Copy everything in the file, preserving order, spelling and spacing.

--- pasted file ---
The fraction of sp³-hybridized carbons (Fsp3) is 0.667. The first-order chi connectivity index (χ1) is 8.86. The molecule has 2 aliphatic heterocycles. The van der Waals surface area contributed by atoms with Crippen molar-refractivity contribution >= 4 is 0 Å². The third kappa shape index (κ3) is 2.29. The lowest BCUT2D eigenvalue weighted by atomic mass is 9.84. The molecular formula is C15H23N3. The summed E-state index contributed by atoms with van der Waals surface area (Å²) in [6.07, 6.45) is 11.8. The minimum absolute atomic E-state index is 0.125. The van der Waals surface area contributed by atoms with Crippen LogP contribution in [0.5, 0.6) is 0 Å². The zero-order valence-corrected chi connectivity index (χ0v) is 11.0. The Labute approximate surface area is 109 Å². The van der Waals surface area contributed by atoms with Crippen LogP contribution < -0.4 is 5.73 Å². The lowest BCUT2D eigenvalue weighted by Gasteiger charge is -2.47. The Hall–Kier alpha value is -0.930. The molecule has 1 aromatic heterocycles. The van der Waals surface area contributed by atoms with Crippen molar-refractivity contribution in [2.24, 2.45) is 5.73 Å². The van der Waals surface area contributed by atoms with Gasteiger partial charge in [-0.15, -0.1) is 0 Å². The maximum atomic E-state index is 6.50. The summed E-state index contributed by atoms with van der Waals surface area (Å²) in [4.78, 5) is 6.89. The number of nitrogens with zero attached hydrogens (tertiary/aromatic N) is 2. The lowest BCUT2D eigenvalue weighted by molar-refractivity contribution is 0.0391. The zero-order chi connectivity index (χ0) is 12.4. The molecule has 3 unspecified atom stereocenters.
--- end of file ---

The fraction of sp³-hybridized carbons (Fsp3) is 0.667. The first-order chi connectivity index (χ1) is 8.86. The molecule has 2 aliphatic heterocycles. The van der Waals surface area contributed by atoms with Crippen molar-refractivity contribution >= 4 is 0 Å². The third kappa shape index (κ3) is 2.29. The lowest BCUT2D eigenvalue weighted by atomic mass is 9.84. The molecular formula is C15H23N3. The summed E-state index contributed by atoms with van der Waals surface area (Å²) in [6.07, 6.45) is 11.8. The minimum absolute atomic E-state index is 0.125. The van der Waals surface area contributed by atoms with Crippen LogP contribution in [0.5, 0.6) is 0 Å². The zero-order valence-corrected chi connectivity index (χ0v) is 11.0. The Labute approximate surface area is 109 Å². The van der Waals surface area contributed by atoms with Crippen LogP contribution < -0.4 is 5.73 Å². The lowest BCUT2D eigenvalue weighted by Gasteiger charge is -2.47. The Hall–Kier alpha value is -0.930. The molecule has 1 aromatic heterocycles. The van der Waals surface area contributed by atoms with Crippen molar-refractivity contribution in [2.24, 2.45) is 5.73 Å². The van der Waals surface area contributed by atoms with Gasteiger partial charge in [-0.15, -0.1) is 0 Å². The maximum atomic E-state index is 6.50. The summed E-state index contributed by atoms with van der Waals surface area (Å²) in [4.78, 5) is 6.89. The number of nitrogens with zero attached hydrogens (tertiary/aromatic N) is 2. The lowest BCUT2D eigenvalue weighted by molar-refractivity contribution is 0.0391. The zero-order chi connectivity index (χ0) is 12.4. The molecule has 3 unspecified atom stereocenters.